I channel some of my guilt over my unfaithfulness into my love of LeeLoo, my current best friend of 7 years.

Although, let’s be honest, LeeLoo is easy to love for her sake alone.

Boy and I decided we wanted a dog 2 years after moving to San Francisco. (And after trying, unsucessfully, to cultivate warm fuzzy feelings for a tank of tropical fish.) We did our breed research and settled on Boxers–a medium-sized short-haired dog with a good temperament.

Then we scoured websites like Petfinder.com for a friendly face and a good backstory. We noticed LeeLoo’s giant underbite right away, and added her to our list of potential candidates.

Early one Saturday, we drove the 50 miles south to San Jose. LeeLoo was there, with Bay Area Boxer Rescue. She was 5 years old and had been abandoned by her family in LA: sent first to the pound, then to the LA Boxer Rescue. No one wanted her. So they sent her up north to try her luck, and that’s where we found her.

LeeLoo was the first dog we looked at, but after spending nearly 2 hours with her, we couldn’t leave her behind. When we left for home, she was in the backseat.

I quickly learned that being a dog owner in the country doesn’t mean squat when it comes to living with a dog in a metropolitan area. LeeLoo, Boy and I had a lot to learn about each other. We learned quickly with the help of a dog trainer named Dennis and logged a lot of hours of together just roaming the streets, sidewalks and park trails of San Francisco.

LeeLoo soon proved herself to be a loyal, loving and hilarious companion. After 7 years together, we know each other well.

She’s traveled with us on countless roadtrips all over California, up to Portland (where she met her famous Internet boyfriend, Henry D. Monster), down to Phoenix and all points in between. We’ve explored the beach, climbed the mountains; I’ve brushed snow from her paws and pulled out a few cactus needles, too.

She’s always waiting at the door when I get home and no matter how bad my day was, she manages to make me smile.

LeeLoo is part of our family, and today she turns 12 years old. That’s something like 84 in dog years, but as I told her this morning (while handing her a piece of birthday bacon), she doesn’t look a day over 65.

Boxers don’t often live into their teens, and many of them go before their time due to cancer. We’ve been lucky so far, and we’re hoping LeeLoo has many good years left to her. (If 7 naps a day on the couch can add years to your life, she’s going to be spry well into her second decade.)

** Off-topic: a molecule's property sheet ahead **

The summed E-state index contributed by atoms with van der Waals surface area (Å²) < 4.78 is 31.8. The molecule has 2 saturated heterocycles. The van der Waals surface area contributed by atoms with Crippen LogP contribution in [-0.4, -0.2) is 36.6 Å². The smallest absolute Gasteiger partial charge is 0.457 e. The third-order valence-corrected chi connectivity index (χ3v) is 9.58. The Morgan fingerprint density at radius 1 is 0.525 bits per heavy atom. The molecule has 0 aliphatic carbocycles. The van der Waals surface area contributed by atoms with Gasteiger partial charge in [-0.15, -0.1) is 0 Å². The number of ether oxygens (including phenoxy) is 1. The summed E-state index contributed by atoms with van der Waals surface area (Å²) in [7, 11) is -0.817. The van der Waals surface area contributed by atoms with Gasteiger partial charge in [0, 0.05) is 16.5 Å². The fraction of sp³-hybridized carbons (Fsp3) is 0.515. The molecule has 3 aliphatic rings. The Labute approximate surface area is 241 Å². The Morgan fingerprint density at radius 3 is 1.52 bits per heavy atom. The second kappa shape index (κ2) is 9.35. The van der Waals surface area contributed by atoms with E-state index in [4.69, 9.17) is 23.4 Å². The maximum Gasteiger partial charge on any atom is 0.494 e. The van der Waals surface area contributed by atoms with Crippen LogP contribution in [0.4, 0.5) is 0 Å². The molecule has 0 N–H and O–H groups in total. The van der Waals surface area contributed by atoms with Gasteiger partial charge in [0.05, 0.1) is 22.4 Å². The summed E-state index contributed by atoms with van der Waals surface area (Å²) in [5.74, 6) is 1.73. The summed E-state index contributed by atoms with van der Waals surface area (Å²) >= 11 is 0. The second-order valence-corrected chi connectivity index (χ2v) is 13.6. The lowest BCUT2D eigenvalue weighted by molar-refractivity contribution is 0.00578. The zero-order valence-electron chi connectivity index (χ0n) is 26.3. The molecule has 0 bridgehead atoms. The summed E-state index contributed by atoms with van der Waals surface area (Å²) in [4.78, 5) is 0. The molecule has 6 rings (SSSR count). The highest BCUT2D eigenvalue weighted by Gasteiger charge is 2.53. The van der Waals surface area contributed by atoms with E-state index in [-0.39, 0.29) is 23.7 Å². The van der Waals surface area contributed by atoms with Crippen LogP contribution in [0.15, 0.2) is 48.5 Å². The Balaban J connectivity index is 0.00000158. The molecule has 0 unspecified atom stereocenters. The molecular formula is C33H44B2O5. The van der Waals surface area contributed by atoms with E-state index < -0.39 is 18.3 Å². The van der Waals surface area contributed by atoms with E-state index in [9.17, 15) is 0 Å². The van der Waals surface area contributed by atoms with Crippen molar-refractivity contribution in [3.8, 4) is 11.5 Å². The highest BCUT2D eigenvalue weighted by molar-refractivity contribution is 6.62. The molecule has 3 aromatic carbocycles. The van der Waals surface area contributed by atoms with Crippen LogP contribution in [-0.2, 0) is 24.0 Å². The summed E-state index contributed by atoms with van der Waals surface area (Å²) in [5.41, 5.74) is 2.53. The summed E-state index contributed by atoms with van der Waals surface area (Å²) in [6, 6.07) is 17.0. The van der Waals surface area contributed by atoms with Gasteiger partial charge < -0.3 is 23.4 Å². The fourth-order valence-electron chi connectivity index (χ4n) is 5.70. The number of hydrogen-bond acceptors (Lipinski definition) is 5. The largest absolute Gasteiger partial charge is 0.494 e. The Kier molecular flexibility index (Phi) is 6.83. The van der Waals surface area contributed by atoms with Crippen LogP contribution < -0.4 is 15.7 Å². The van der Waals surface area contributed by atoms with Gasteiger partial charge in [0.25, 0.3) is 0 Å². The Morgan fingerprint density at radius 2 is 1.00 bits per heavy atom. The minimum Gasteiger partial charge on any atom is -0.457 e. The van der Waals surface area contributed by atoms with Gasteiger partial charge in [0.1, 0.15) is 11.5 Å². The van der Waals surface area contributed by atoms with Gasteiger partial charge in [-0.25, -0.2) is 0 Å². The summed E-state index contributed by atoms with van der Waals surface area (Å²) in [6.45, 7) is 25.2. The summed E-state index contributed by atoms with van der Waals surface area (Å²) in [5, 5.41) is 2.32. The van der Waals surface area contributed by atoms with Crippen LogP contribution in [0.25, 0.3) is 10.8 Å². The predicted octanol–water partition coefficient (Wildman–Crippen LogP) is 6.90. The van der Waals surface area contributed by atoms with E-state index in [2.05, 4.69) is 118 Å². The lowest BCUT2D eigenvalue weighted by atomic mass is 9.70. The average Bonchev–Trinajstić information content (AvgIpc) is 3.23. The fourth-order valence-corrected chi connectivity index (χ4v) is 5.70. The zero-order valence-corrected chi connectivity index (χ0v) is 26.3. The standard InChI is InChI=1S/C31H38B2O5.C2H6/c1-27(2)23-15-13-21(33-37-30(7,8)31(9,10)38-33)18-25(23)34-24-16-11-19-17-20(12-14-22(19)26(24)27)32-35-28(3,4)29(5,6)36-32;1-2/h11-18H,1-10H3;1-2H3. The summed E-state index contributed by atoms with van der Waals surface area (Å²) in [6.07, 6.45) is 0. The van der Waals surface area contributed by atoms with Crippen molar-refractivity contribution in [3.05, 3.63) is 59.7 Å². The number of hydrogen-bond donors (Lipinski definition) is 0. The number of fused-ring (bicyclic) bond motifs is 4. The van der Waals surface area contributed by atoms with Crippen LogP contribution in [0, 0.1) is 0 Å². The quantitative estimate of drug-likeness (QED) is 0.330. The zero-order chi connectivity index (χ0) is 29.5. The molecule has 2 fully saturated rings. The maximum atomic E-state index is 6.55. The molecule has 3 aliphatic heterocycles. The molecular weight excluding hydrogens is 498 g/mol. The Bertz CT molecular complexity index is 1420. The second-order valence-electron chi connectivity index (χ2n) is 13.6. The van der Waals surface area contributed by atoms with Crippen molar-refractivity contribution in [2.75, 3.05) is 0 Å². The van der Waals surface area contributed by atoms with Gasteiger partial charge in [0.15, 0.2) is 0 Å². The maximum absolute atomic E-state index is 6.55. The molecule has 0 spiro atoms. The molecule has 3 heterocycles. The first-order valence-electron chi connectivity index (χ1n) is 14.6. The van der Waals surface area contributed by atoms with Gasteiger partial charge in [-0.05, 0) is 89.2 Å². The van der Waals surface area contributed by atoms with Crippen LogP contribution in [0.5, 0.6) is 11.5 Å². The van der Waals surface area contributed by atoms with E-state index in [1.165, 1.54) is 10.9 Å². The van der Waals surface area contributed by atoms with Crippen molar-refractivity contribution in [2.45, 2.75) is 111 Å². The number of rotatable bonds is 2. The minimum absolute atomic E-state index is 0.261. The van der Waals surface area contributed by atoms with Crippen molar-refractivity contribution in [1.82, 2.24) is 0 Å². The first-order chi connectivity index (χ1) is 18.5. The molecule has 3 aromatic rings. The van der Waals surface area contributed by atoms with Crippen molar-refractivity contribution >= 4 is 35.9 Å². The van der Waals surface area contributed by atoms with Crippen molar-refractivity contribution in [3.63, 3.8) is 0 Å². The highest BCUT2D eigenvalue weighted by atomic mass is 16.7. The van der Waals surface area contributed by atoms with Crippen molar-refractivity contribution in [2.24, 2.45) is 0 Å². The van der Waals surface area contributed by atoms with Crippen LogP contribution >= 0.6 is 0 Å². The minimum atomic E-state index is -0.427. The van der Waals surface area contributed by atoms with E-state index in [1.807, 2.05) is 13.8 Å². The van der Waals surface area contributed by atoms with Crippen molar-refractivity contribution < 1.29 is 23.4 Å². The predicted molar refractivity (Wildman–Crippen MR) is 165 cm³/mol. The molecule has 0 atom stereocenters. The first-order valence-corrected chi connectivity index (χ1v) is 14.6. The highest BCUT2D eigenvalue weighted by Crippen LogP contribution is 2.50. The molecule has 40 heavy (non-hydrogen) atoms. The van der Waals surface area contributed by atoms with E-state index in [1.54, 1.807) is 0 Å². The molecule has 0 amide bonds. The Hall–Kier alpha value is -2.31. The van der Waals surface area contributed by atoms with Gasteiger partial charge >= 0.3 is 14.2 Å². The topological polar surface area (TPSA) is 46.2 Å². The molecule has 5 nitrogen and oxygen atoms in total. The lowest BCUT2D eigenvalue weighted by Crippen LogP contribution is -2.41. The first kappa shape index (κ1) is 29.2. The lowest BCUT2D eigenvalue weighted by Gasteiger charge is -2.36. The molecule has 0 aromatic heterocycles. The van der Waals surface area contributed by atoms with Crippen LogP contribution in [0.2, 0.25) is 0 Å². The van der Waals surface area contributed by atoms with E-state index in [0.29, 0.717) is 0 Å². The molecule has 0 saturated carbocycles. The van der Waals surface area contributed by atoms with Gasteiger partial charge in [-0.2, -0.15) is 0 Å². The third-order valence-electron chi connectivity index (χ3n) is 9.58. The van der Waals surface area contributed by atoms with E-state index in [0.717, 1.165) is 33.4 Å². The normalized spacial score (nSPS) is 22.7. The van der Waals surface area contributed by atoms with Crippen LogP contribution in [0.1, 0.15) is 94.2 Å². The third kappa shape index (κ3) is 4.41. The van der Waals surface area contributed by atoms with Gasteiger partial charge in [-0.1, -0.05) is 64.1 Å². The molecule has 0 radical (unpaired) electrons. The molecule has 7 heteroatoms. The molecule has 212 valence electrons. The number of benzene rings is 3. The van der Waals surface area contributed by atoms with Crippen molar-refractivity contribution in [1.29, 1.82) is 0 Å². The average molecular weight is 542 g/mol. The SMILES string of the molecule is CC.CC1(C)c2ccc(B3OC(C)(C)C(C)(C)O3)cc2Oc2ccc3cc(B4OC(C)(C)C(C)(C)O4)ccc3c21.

Here’s to you, LeeLoo. We’re going to celebrate by going to the beach later, with a stop for some cheese on the way.

-Lo, who believes that dogs know a lot more than you might think.

After Dark

Tuesday, December 15th, 2009

mood: dragging | drinking: plain old water

afterdark

Daylight Savings Time can kiss my ass.

I don’t like it. I’m not a fan of it. I really would rather not.

Already I feel that time moves too quickly, whooshing by me like a soft-footed thief. When the workday ends, there is barely enough dusk lighting the parking lot for me to make out the color of my car.

By the time I’ve joined the queue of halogens buzzing down the pavement, all vestiges of daylight have disappeared.

Getting home after dark is demoralizing. It underscores just how little you have left of your day after selling your best hours to the man for just enough digits to put a roof over your head and food in your belly (and your dog’s) and gas in your tank. (And, yes, pretty shoes on your feet and fascinating books on your shelves.)

I’ve begun to feel old, in the last couple of years. And I’m sure that sentence has my elders laughing and laughing. But really, this is the oldest I’ve ever been, and the numbers are really beginning to show signs of wear.

So I wish it would all just slow down, slow waaaaaaaaaaay down.
I want to hover here in the moment before it becomes a memory.
I want to savor the feelings while they’re still warm.
I want to bask in the colors while they remain vibrant.
I want to stay a bit longer in the light.

-Lo, who thinks it’s quite possible that creaky begets cranky.

The Great Grinchy Giveaway

Tuesday, December 8th, 2009

mood: decidedly un-Grinchy | drinking: stuff

xmas_books

People keep telling me it’s the most wonderful time of the year. I don’t necessarily believe it… there are lots of other times of the year that are arguably more wonderful than this.

But I’m going to shrug off my inner Grinch and just go for the holiday cheer this year. Strap on your helmet.

This year, for the first time ever, I’m instituting what may very well become a yearly tradition: The Great Grinchy Giveaway. I’ll need your help though.

Here’s how it will work:
The first 5 people to respond in the comments (here on She Says, NOT on Facebook) will receive a shiny free poetry book complete with an autograph so you can sell it for 20 bucks when I’m rich and infamous.

You get to choose which book: Shedding the Angel Skin or The Secrets of Falling. And I’ll throw in some lovely postcards for you, as well. (You can even request which postcards you’d like to receive.)